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Thread: Maxsea or Neptune's Harvest for Drosera Seedlings?

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    RL7836's Avatar
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    Quote Originally Posted by Exo View Post
    I've used maxsea with great success, by misting the plants with it once a month at 1/4tsp per gallon concentration.
    This approach will allow you to experience** the incredible joy of cultivating a nice, thick media-covering blanket of slime algae. If your seedlings are small enough, the wonderful gelatinous goop will cover them and allow them to have an up-close and personal view of the individual cells which compose this species.

    Since this sounds like a potentially new experience for you, you might find that you enjoy your new culture of green slime so much that you don't even miss the seedlings that originally inhabited the pot.

    ** - my history only, YMMV
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    Frilleon's Avatar
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    Here is my two cents:

    I use Maxsea with great results at very low concentrations (1/4 tsp. per gallon or less). I have used this mix on full grown dews, sarrs, neps, and a few ultrics with no deaths from the fert. I would be very careful feeding seedlings as it will not take much to kill them. I have no need to feed my dews they just end up getting it since a lot are in with my other plants. The soil gnats feed all my pings and dews enough to keep them alive.

    ONe question no one has asked. Are you sure your pygmies are not going dormant and you think they are dead? With cold temps. pygmies may be going dormant and dying back fully. Just some food for thought.
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    Hello, I must be going... Not a Number's Avatar
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    Pygmy Drosera are mainly winter growers. For the most part they go dormant in hot dry conditions of summer. Seeds usually germinate in the fall and gemmae production begins late fall. The plants might stop producing trap leaves in favor of gemmae but they are still growing in winter. Trap leaf production usually resumes after the gemmae are gone. And the gemmae "germinate" during winter.
    Last edited by Not a Number; 03-02-2011 at 12:26 PM.
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    Frilleon's Avatar
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    Mine don't! I grow them outdoors in Nor Cal. They are a cross (occidentalis x pulchella). These are the only pygmies I have but I have a ton. They go dormant every winter, start growing in spring with gemmae production somewhere inbetween that time.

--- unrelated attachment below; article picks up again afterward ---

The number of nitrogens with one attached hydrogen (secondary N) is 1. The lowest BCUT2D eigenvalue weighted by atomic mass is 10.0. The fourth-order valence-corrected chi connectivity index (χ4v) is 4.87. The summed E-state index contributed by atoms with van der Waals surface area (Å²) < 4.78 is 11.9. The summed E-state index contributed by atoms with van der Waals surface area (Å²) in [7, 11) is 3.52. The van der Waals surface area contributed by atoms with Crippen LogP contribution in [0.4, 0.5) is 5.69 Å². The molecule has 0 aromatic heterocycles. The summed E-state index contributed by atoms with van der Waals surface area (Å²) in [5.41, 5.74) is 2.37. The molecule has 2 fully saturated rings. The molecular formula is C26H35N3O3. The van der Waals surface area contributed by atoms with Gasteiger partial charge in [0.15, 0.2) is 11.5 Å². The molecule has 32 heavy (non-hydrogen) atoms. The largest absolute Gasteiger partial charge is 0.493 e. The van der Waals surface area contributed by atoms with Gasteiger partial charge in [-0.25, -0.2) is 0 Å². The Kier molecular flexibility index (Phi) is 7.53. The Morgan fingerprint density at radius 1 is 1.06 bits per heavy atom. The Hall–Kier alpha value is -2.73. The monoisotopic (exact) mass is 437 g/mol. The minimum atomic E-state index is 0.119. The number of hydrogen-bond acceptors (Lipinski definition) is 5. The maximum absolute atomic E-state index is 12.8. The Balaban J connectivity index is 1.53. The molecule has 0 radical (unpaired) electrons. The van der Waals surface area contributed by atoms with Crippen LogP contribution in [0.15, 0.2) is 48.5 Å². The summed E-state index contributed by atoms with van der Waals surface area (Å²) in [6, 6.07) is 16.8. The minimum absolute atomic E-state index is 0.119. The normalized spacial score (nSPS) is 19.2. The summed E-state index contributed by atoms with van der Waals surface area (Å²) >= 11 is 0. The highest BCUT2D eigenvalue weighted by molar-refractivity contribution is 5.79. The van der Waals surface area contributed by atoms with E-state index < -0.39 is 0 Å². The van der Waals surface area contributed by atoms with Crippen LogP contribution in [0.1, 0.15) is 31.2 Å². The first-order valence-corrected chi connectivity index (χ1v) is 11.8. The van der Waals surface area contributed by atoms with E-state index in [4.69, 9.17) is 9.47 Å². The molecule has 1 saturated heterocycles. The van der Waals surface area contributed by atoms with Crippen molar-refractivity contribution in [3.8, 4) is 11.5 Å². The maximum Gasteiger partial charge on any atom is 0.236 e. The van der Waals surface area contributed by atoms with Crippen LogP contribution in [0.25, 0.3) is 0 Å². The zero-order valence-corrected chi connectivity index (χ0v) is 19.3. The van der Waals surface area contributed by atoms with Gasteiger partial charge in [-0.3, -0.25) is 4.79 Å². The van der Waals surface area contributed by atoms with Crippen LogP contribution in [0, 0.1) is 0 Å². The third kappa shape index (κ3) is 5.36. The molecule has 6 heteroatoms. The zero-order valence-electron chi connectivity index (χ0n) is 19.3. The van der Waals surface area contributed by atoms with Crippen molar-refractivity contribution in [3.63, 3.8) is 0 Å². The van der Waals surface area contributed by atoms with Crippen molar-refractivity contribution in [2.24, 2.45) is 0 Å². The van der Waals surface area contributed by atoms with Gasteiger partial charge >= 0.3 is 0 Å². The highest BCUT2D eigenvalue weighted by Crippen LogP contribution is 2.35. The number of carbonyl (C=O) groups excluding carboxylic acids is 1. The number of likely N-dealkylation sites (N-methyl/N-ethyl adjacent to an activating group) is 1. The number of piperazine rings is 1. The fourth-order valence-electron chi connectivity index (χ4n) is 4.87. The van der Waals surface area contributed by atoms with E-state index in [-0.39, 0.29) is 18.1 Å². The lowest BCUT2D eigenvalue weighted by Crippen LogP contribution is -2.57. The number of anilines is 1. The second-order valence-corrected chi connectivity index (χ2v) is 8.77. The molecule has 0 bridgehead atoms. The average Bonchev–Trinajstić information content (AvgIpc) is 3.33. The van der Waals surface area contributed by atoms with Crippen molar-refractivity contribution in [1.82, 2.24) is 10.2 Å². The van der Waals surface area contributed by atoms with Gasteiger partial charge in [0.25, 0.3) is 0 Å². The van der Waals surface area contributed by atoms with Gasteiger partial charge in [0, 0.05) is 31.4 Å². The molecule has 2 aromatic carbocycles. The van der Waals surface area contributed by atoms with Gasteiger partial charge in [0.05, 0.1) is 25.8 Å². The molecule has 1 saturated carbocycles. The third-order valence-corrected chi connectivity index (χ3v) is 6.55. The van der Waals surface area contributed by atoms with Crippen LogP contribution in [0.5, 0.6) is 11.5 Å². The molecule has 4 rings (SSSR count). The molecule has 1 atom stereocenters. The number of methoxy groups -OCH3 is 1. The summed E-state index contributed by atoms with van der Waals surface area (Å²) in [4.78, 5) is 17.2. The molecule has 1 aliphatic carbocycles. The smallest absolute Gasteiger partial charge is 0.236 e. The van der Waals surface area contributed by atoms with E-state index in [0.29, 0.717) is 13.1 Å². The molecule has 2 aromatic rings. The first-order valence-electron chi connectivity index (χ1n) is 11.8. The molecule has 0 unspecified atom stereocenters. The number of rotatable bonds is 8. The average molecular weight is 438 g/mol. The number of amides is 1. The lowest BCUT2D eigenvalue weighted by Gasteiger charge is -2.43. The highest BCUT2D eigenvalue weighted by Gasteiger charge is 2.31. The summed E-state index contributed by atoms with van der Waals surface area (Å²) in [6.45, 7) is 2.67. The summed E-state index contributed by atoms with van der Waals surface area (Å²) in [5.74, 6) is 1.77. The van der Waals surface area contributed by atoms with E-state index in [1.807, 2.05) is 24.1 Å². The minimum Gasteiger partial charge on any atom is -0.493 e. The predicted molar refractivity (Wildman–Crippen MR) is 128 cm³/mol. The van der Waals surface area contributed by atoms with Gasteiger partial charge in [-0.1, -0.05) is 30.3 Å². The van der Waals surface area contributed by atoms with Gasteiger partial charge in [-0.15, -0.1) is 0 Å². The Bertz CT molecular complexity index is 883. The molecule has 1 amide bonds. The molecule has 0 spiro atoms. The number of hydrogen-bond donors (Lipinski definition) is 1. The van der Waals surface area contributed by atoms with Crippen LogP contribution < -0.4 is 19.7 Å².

I believe that would also depend on the type of pygmy and where they are from. Most Australian pygmies follow this rule, but what about south African or American?

    Quote Originally Posted by Not a Number View Post
    Pygmy Drosera are mainly winter growers. For the most part they go dormant in hot dry conditions of summer.
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  5. #13
    Tastes like chicken! Exo's Avatar
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    Quote Originally Posted by RL7836 View Post
    This approach will allow you to experience** the incredible joy of cultivating a nice, thick media-covering blanket of slime algae. If your seedlings are small enough, the wonderful gelatinous goop will cover them and allow them to have an up-close and personal view of the individual cells which compose this species.

    Since this sounds like a potentially new experience for you, you might find that you enjoy your new culture of green slime so much that you don't even miss the seedlings that originally inhabited the pot.

    ** - my history only, YMMV
    So far...I've had no more slime algae in my pots than I normally do...as a matter of fact, my most horrendus algae occours in pots that never get fertillized at all....
    Some days it just isn't worth chewing thru the restraints.

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    Why dont you use crushed beta pellets? IThey work for me really well

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    I use a small partical of tubifix worms for my pygmys and I've never seen mold. I only have 20 so it's easy for me to feed them individually. Jack
    'Celebrate the birth of our nation by blowing a little piece of it up'.The Simpsons.
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    I use freeze dried blood worms they work like a charm.

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